Monday, July 18, 2016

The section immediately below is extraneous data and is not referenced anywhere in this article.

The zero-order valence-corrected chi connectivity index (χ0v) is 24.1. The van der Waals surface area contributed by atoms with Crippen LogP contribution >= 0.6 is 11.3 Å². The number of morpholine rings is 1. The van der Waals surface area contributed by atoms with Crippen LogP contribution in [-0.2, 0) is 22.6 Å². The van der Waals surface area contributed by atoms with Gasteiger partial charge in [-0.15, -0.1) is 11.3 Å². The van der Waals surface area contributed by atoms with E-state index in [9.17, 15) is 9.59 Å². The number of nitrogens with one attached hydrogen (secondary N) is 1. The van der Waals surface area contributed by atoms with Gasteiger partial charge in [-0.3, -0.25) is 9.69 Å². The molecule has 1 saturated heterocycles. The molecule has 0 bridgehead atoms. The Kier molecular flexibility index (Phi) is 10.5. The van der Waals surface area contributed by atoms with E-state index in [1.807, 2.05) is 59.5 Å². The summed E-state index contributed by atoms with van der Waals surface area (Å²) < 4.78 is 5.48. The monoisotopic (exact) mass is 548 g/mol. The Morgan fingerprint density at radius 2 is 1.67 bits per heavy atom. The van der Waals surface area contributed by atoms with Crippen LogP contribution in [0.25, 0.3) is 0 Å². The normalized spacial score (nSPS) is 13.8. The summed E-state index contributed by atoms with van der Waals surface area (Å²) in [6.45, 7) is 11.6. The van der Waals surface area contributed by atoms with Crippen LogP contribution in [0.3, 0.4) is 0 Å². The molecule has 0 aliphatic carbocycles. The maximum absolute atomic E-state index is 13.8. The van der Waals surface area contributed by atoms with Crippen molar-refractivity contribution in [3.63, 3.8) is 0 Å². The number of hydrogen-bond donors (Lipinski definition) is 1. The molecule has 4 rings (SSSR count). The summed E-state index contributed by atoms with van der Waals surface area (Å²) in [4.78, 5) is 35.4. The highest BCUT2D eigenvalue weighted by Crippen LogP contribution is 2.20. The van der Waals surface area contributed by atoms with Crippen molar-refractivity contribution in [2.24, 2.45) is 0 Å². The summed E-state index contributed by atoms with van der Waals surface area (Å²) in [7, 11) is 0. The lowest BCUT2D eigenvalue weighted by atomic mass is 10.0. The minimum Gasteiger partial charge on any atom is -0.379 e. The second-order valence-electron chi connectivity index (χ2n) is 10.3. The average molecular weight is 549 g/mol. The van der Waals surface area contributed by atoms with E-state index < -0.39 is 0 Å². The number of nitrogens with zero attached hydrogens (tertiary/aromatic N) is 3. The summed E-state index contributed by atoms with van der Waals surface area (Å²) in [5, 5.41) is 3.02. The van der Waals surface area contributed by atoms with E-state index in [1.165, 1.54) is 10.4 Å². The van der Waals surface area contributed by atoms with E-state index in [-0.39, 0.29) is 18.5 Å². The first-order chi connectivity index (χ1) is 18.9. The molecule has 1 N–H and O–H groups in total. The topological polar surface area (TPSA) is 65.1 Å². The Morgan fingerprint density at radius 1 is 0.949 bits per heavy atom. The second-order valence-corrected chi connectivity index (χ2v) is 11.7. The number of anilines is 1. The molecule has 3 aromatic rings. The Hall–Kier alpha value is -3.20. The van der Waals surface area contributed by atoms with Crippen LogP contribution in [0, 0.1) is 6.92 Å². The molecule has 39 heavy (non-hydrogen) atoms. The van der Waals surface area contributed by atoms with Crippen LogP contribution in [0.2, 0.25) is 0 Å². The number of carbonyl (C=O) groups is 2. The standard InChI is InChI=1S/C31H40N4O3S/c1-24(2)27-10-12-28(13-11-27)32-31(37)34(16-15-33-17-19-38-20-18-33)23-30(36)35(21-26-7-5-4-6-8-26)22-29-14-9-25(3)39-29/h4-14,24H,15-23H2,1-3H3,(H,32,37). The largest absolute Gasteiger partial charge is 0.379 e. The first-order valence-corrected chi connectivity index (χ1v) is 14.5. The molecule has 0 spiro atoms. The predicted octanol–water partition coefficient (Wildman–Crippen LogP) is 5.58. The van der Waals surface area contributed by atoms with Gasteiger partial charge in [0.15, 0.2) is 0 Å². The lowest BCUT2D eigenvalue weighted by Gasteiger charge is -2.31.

I’m always surprised to hear congregation members say they never hear from the book of Revelation from the pulpit. This is going to be rectified on Sunday! I’m calling the sermon, ‘Reading Revelation’. Revelation is very detailed and also very confusing. So here are just a few simple guidelines… o Don’t get lost in the minute detail, stay with the general themes, chronologically - a vision of Jesus, seven letters to the churches (read them as though they were your church), worship, the seven seals, tribulation, victory, defeat of Satan and judgment, a new heaven and earth, and the final coming of Jesus. Eugene Peterson calls the themes, The Last Word on Scripture, Jesus, the Church, Worship, Evil, Prayer, Witness, Politics, Judgment, Salvation and Heaven. Read the book slowly and you will easily find these themes. o There is nothing new in Revelation. Everything you read in Revelation has been said before in the scriptures. This is why Peterson says Revelation is the Last Word…Christ, scripture, worship, prayer, witness, politics, judgment, salvation and heaven are the first constant themes in Old and New Testament. The book constantly references backward. o Whatever Revelation says is going to happen one day, (and we believe it will), has happened before throughout history, and is still happening today. Every generation sees the signs of the coming of the Christ; it is simply a case of when, rather than if. E.g. the first four seals of chapter 6 - the white horse of victory, the red horse of war, the black horse of famine and the white horse of sickness and death have been riding the waves of history since time began. Christians have always been martyred for their faith; the church is steadfast in worship, witness and prayer. When the church stands up for what it believes, it and its members, will always be in trouble. Let me say it again, get lost in the detail and you will get lost in the book. Stay with the themes, look for them happening in history and today, and you may find Revelation a comfort you did not know it could be.